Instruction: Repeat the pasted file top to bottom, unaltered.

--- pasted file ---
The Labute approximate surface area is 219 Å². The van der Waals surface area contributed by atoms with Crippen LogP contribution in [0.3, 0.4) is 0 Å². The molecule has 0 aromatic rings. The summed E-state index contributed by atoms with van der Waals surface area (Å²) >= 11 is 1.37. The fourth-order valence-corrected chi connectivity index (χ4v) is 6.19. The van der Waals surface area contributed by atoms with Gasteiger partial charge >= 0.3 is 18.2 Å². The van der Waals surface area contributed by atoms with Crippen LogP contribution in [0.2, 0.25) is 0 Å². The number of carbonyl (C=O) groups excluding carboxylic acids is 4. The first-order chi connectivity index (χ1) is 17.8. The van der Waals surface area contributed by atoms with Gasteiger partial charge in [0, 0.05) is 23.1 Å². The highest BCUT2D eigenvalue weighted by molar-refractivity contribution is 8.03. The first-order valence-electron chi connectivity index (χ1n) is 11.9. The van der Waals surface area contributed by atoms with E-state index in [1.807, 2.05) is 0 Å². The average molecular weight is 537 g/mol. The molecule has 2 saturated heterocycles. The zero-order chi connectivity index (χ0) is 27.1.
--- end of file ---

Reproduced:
The Labute approximate surface area is 219 Å². The van der Waals surface area contributed by atoms with Crippen LogP contribution in [0.3, 0.4) is 0 Å². The molecule has 0 aromatic rings. The summed E-state index contributed by atoms with van der Waals surface area (Å²) >= 11 is 1.37. The fourth-order valence-corrected chi connectivity index (χ4v) is 6.19. The van der Waals surface area contributed by atoms with Gasteiger partial charge >= 0.3 is 18.2 Å². The van der Waals surface area contributed by atoms with Crippen LogP contribution in [0.2, 0.25) is 0 Å². The number of carbonyl (C=O) groups excluding carboxylic acids is 4. The first-order chi connectivity index (χ1) is 17.8. The van der Waals surface area contributed by atoms with Gasteiger partial charge in [0, 0.05) is 23.1 Å². The highest BCUT2D eigenvalue weighted by molar-refractivity contribution is 8.03. The first-order valence-electron chi connectivity index (χ1n) is 11.9. The van der Waals surface area contributed by atoms with E-state index in [1.807, 2.05) is 0 Å². The average molecular weight is 537 g/mol. The molecule has 2 saturated heterocycles. The zero-order chi connectivity index (χ0) is 27.1.